My response to a commenter to my Indy Star blog

Monday, February 16, 2009 Bryan Hudson 1 Comments

A reader posted a thoughtful comment to my Indy Star Blog Post entitled "Not By Chance". You can click the link to read my article and the responses of readers.

Below is my response to the commenter. It was too lengthy to post to the Indy Star blog, so I placed it here. Note that this response is not intended to be comprehensive or infallible.

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Dear [Indy Star reader],

I can accept that "adaptation" (my view of "natural selection") occurs within species (such as fish lacking eyes in a dark cave, my household cat vs. an African Cheetah, or birds, like the ostridge, that have lost the power of flight). But I can't see how any amount of time will transform an animal into man. (If anything, things in nature tend to get WORSE, not better!)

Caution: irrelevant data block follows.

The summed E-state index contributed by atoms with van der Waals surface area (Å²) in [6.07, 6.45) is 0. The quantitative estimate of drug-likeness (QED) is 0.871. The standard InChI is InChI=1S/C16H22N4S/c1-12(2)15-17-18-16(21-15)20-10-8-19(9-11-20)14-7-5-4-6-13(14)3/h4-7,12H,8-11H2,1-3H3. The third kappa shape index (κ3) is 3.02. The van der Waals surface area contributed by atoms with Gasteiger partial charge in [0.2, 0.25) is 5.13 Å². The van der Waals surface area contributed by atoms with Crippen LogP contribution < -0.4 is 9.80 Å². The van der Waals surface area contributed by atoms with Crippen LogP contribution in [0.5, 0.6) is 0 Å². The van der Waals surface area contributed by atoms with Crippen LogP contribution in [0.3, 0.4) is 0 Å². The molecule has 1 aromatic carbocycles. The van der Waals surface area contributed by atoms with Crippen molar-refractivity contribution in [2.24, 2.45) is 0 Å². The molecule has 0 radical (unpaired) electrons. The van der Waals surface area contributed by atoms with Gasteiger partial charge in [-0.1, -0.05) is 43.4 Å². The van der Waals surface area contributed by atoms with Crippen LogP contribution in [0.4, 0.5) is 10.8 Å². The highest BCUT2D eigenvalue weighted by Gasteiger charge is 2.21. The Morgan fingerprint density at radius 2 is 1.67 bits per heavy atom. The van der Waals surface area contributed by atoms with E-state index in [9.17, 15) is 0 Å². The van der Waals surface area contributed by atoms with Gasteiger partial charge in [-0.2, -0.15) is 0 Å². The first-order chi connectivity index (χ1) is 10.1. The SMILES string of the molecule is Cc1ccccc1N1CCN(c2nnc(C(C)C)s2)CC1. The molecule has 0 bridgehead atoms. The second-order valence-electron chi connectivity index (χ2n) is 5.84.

Humans are orders of magnitude more complex than any animal, including primates. Physical characteristics are one thing, but intellect, self-awareness, love of God, artistic expression, etc, is a whole other matter. In my view, the theory of human evolution has no answer to the social/spiritual development of humanity. The Bible states people were created in "God's image and likeness." God breathed the "breath of life" into people and made us "living souls." (Genesis 1) Animals and people are not, and (in my view) have never been in the same class of beings (though many of my African ancestors were treated like animals).